Problematic Public Education in Illinois

Public education in Chicago and around the state has been suppressed by poor fiscal management and riddled with conflicts of interest that continue to jeopardize the academic future of our youth.  As taxpayers statewide, we need to band together and demand accountability and transparency when investing in education.

As a father, taxpayer, and legislator, I see how these poor spending habits and choices are affecting the opportunities available for students to excel at obtaining a brighter future. There have recently been several public issues that should cause concern.

A report on “Executive Compensation at Illinois Higher Education Institutions,” revealed that administrative staffing positions are outpacing student enrollment numbers. Higher education administrative staff from 2004 to 2010 increased 31.1%, while total student enrollment slightly increased by 2.3%. This is an example of bureaucracy within higher education growing too quickly.  In addition, the investigations into the College of DuPage (COD) scandal brought into light “golden parachute” packages and other abuses of the public trust.

Meanwhile in K-12 education, the Chicago Public School system (CPS) personifies fiscal mismanagement. Despite a $600 million financial advantage provided by the state, CPS continues to fail. Legislators have continued to dump more money into CPS with no positive results. The exception is the blossoming of charter schools who do not need to operate under antiquated policies. The problem is so extreme that we need to provide CPS, and Chicago, the financial tools to declare bankruptcy.  This appears to be a rapidly approaching necessity.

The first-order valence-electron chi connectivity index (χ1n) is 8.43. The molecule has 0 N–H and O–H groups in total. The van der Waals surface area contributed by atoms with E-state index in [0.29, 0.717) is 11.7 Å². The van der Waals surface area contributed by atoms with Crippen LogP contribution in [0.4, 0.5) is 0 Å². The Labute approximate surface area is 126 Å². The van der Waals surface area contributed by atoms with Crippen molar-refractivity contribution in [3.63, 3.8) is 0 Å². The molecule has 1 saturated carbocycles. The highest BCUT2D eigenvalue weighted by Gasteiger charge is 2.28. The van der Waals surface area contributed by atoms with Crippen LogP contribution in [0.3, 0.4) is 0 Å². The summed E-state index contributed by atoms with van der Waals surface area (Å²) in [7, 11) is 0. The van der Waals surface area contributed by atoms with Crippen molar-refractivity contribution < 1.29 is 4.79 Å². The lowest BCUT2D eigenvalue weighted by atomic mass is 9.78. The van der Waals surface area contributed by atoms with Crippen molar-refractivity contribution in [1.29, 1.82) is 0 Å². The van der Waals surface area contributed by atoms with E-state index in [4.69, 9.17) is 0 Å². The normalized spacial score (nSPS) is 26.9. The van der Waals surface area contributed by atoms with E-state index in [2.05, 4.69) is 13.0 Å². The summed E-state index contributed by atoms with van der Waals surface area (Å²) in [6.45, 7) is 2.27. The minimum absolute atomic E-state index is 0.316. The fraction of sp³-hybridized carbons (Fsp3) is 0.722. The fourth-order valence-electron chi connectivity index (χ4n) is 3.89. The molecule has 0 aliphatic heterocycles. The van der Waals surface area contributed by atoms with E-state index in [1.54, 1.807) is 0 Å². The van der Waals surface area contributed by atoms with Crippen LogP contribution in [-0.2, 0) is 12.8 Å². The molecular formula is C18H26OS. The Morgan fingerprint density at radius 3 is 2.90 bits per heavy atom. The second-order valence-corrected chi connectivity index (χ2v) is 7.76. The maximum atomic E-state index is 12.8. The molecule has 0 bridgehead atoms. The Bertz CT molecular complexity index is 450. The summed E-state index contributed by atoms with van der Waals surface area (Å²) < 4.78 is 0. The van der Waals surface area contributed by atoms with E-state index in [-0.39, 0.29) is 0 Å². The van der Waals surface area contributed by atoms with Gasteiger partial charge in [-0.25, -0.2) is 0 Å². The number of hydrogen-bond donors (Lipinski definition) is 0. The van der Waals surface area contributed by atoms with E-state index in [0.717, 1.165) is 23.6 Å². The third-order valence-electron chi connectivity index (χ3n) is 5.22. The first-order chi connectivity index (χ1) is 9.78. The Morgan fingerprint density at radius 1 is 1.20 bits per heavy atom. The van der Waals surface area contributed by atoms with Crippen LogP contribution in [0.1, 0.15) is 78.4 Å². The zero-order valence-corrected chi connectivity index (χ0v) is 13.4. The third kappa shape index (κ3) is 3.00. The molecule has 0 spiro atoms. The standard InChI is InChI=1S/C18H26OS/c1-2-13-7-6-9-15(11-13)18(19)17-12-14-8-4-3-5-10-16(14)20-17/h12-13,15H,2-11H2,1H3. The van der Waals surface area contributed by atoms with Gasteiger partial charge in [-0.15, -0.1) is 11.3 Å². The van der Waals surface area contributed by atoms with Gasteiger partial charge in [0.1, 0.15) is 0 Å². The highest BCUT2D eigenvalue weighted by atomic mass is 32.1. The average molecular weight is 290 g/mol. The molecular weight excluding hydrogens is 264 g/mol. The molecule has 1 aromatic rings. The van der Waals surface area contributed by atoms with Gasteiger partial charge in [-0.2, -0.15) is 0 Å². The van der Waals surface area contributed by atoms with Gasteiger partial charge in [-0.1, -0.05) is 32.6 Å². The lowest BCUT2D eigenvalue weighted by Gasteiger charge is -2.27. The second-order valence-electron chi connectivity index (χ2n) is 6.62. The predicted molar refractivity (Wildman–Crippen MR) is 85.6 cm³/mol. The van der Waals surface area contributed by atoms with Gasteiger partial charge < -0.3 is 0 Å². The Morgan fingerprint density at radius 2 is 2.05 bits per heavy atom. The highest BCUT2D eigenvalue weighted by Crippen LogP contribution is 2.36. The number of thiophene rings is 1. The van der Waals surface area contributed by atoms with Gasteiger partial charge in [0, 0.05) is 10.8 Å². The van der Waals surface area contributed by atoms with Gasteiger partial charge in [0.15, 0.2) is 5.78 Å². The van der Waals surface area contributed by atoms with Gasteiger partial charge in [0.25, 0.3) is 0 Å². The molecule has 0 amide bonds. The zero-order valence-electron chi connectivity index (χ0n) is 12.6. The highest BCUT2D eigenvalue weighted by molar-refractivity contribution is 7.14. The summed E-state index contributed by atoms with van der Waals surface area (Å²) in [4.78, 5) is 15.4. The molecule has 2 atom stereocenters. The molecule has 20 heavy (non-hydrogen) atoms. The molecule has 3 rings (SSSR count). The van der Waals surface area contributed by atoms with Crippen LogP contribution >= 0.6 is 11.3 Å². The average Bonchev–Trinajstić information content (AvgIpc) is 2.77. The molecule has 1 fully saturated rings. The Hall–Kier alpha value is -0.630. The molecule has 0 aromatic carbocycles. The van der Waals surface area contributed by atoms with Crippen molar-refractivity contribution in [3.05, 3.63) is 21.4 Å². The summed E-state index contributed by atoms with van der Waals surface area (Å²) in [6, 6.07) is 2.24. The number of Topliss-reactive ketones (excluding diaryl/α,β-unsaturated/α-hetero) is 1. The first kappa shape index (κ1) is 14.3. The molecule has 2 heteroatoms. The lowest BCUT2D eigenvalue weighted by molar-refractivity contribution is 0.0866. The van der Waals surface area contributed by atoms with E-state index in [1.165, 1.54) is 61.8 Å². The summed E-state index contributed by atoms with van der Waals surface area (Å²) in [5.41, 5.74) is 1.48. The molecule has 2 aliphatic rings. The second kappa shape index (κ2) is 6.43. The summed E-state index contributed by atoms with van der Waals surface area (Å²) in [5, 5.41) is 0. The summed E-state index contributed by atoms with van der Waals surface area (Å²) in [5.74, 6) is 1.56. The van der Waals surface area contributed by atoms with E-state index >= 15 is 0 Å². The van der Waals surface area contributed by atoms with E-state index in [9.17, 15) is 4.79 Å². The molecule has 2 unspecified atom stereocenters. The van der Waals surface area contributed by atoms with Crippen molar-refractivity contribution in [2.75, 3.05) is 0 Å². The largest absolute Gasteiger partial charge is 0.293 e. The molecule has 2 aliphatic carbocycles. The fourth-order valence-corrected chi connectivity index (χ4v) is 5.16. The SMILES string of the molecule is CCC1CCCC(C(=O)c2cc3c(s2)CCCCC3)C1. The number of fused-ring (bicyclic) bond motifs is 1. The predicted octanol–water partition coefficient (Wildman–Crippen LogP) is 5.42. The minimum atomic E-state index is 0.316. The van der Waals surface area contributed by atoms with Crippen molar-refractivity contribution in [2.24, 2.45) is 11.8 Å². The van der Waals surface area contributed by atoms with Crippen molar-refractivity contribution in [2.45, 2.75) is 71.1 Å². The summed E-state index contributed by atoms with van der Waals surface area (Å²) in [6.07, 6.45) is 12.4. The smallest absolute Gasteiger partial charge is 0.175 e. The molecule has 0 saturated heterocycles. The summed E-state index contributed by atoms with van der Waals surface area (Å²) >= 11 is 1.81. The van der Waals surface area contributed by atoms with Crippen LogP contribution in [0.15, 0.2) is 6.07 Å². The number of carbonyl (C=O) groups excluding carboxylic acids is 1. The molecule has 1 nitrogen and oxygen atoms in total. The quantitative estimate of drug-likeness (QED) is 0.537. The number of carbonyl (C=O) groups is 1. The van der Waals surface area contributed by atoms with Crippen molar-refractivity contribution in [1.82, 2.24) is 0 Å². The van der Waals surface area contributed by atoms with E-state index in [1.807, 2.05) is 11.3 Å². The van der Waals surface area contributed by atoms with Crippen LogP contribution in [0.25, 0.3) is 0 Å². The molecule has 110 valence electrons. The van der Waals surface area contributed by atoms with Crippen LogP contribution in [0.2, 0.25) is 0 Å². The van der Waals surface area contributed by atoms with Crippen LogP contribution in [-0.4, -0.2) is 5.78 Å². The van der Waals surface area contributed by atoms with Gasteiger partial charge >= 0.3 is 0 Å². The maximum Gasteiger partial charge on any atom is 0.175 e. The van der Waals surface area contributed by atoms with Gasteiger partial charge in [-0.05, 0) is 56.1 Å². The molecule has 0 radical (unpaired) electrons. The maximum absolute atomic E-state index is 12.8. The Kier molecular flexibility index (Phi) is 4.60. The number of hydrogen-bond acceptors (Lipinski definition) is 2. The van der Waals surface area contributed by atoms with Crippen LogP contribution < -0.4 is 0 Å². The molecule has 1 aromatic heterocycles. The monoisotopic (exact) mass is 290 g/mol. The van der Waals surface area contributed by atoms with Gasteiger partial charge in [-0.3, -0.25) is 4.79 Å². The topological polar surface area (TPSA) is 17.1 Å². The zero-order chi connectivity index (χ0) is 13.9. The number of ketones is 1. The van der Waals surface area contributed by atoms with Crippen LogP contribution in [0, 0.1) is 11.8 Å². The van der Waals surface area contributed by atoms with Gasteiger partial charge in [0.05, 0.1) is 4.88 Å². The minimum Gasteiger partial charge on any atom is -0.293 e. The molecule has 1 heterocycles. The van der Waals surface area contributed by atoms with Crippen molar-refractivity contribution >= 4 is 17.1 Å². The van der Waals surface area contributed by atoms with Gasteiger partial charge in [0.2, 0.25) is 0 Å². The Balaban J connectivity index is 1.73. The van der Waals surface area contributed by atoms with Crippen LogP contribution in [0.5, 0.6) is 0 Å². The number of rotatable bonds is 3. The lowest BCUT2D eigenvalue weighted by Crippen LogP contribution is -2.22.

Underlying all these problems are management issues and conflicts of interest that fail our students.  Public sector unions use a steady revenue supply from forced union membership that they have utilized for decades to elect Springfield leadership, leadership who in turn provided benefit enhancements to union memberships while disregarding the taxpayers and the well-being of our state.  These negotiating conflicts do not exist with private sector unions because they do not elect the owners of companies with whom they negotiate...this is a huge difference.

This nonsense is still continuing.  The Governor has negotiated multiple contract agreements with various unions, but the biggest, the American Federation of State, County and Municipal Employees (AFSCME), did not want to negotiate with the Governor, so they had their “bought and paid” for legislators try to change the law to take the Governor out of the equation.   Fortunately, this proposal was stopped...only by one vote.

How does it benefit the taxpayers when both sides of the negotiation table are run by unions?  It doesn’t.

We have to move forward and resolve these problems with commonsense reforms that reward fiscal responsibility and transparency. It is imperative that we find a sensible and responsible way to fund higher education and public schools, without special interests running the process. Our children deserve a better and brighter future. This can be done with university, union and education leaders working together with one primary focus, providing academic excellence for our youth.